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The relationship between water body (fountains) scale and climate parameters like wind speed, air temperature, relative humidity, as well as thermal comfort index was modeled and analyzed via Envi-met code. Taking the water impact and factors analysis as a research object, the factors mainly discussed in this research are square area to water-body area ratio and the location of the water element. However, the computational fluid dynamics simulations were conducted on the following scenarios: 3% (original base case), 6%, and 9% of the total square's area, then the outputs of the two simulation results were compared to the original base case. The results revealed that water scale has a slight effect on the micro-climate of the built environment in the summertime in moderately warm-wet climate zone. However, it is beneficial to adjust temperature and humidity in public spaces of central European cities. Nonetheless, the main aim of this paper is to quantitatively investigate the impact of the water bodies on the urban weather parameters and human thermal comfort under the influence of different scale ratios in Pecs-Hungary.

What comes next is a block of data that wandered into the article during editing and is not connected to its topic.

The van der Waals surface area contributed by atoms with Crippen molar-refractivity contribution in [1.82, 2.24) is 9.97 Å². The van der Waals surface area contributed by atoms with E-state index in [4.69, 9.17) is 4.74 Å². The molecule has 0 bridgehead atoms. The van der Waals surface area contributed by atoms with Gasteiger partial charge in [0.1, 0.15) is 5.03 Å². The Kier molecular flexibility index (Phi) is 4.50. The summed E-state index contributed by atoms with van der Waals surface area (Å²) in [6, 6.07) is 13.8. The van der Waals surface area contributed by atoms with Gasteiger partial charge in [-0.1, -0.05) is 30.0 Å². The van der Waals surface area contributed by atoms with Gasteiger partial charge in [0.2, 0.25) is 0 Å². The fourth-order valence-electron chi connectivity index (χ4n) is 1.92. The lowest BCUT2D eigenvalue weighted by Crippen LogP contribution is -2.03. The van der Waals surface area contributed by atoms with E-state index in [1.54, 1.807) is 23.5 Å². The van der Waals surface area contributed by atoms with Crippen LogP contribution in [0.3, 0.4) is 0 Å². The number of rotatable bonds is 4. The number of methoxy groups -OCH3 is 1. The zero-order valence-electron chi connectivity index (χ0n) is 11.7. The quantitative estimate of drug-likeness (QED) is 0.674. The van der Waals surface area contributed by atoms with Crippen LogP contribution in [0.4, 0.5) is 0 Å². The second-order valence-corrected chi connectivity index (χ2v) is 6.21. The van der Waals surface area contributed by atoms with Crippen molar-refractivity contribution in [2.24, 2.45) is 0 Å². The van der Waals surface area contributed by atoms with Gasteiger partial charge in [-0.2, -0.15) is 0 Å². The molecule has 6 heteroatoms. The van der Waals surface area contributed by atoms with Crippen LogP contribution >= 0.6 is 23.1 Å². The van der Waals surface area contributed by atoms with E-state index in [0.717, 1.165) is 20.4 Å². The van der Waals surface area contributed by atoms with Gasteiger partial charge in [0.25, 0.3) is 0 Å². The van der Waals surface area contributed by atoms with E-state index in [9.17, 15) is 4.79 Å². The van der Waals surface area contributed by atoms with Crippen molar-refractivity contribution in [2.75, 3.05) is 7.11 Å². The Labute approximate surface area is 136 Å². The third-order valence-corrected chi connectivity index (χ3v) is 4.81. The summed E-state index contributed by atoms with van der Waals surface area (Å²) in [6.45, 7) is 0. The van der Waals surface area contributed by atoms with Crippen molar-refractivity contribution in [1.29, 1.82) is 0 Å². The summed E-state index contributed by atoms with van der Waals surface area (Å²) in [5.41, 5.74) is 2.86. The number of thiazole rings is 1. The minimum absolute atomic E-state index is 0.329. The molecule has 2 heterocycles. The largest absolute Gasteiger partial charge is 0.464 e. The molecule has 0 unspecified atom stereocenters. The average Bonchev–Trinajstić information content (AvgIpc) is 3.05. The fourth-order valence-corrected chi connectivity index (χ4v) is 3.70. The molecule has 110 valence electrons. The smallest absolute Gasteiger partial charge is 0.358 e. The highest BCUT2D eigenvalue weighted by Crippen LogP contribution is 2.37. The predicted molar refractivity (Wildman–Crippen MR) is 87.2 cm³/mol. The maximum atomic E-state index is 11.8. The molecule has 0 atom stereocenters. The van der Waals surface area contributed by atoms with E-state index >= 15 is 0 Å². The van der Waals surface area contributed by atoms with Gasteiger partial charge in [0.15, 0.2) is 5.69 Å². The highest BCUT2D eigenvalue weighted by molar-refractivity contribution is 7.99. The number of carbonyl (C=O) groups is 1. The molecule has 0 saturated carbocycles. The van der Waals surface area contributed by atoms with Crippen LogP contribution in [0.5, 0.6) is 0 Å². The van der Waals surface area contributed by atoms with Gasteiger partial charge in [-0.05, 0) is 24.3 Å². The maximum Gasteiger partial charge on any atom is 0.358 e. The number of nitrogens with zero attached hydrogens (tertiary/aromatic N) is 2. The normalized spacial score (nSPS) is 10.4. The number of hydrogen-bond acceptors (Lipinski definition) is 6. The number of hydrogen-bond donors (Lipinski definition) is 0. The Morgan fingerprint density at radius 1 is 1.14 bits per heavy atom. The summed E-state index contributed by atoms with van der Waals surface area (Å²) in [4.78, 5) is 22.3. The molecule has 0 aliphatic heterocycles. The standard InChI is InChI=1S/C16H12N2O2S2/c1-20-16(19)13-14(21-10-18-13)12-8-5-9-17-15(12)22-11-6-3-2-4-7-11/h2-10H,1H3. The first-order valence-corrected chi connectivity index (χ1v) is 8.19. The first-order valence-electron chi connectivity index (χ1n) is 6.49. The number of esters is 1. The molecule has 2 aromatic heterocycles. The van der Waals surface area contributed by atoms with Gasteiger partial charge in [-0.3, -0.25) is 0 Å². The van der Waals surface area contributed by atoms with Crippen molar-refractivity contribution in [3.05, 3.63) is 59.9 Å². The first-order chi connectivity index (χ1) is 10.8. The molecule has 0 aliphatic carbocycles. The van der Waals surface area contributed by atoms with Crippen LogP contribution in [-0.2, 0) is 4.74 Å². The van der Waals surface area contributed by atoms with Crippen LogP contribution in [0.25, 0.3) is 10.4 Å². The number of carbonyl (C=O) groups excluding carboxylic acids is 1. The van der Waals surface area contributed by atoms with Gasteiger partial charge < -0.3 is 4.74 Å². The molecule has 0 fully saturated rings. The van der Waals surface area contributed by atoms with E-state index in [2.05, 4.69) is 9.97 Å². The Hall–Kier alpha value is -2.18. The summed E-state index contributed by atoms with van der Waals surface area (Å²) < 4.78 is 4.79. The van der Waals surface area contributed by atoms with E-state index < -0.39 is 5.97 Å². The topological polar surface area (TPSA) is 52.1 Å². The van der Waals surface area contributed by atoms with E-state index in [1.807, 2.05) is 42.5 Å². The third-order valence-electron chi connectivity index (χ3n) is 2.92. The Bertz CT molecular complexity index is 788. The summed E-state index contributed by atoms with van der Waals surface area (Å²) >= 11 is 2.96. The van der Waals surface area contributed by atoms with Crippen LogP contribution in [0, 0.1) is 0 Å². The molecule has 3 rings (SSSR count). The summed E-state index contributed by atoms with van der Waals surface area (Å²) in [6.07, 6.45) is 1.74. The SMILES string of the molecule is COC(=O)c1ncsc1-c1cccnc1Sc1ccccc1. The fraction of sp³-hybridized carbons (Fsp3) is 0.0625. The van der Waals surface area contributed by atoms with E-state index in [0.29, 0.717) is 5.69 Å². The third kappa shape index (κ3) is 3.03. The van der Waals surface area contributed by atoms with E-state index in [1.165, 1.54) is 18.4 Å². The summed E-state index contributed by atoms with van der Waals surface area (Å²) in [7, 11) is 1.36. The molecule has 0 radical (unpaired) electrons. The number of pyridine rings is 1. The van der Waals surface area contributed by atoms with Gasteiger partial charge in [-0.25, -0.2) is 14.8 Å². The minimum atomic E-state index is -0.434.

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Aspergillus niger was found to be the predominant pathogen associated with black mould rot of onion during storage. Market survey for the assess­ment of spoilage caused by the fungus recorded a loss of 2.9% to 12.09% during the period from June 1998 to February 1999. Application of higher doses of calcium in the form of gypsum (400 kg/ha) and lower dose of nitrogen in the form of urea (50 kg/ha) to the field and advancing the harvest of onion bulbs by fifteen days significantly reduced the spoilage of bulbs during storage. An inverse relationship existed between neck length of the bulbs and spoilage at storage. Bulb rotting was noticed when the storage temperature was between 30 °C and 40 °C and the relative humidity was above 80%. Further, A. niger infection caused reduction in pungency of onion bulbs which was more pronounced at grade 4 than grade 1. The culture filtrates of Aspergillus niger and Asper­gillus flavus isolated from onion as well as the extracts from onion bulbs infected with the above fungi were free from aflatoxin contamination.